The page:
Corvids, which are crows and jays, are classified by their harsh voices and their aggressive manner, both of which draw attention to themselves; large and often very gregarious birds. Most corvids have bristles on their nostrils, located on very powerful, all-purpose beaks built specially for handling their varied diet ( berries, fruits, seeds, invertebrates, small mammals and carrion). Here are most of the species that you may see in the Calgary region, the only one missing, is the colorful Steller’s Jay.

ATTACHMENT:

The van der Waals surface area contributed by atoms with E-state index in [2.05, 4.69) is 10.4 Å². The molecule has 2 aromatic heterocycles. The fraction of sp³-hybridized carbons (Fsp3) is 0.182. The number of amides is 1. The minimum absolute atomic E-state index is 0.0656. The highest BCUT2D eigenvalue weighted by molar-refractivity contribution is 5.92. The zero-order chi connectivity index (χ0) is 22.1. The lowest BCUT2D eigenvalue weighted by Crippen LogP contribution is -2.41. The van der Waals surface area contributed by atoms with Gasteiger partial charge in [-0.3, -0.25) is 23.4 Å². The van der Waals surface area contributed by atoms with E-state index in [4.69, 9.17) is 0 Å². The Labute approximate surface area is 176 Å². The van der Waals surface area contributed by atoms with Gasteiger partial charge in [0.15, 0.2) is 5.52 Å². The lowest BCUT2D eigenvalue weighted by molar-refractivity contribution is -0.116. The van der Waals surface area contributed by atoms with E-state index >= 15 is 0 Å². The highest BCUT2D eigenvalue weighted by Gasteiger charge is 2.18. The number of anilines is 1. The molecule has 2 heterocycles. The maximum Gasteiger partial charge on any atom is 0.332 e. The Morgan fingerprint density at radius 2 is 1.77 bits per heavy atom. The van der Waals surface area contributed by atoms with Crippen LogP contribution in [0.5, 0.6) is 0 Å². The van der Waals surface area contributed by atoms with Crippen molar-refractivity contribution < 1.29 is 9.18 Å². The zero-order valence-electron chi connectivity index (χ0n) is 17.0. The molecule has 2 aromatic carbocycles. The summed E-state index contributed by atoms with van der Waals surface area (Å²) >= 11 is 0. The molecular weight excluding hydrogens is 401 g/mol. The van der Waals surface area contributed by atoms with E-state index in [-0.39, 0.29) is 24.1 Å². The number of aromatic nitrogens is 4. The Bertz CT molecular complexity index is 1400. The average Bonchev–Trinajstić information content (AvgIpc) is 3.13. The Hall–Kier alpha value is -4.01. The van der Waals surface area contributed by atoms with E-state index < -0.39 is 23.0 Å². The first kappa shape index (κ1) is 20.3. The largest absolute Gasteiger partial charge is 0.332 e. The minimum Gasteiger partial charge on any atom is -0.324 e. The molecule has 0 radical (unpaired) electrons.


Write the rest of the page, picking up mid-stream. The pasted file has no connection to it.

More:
There is a large nighttime roost of hundreds of American Crows on Nose Hill again this year. Last week I took a short video as they were arriving at about 7:30 pm. The location is near the Brisebois Drive parking lot. Sorry for the poor quality of the video, but it gives you an idea of what it is like. If you want to see this roost yourself, go within the next two weeks before the crows head south.
Here is a video of three young crows at our birdbath, taken in July. This was shortly after they fledged, and it looks like it might have been the first time they ventured into the water. It’s interesting to compare their behavior to that of the juvenile Black-billed Magpie in the video in this post.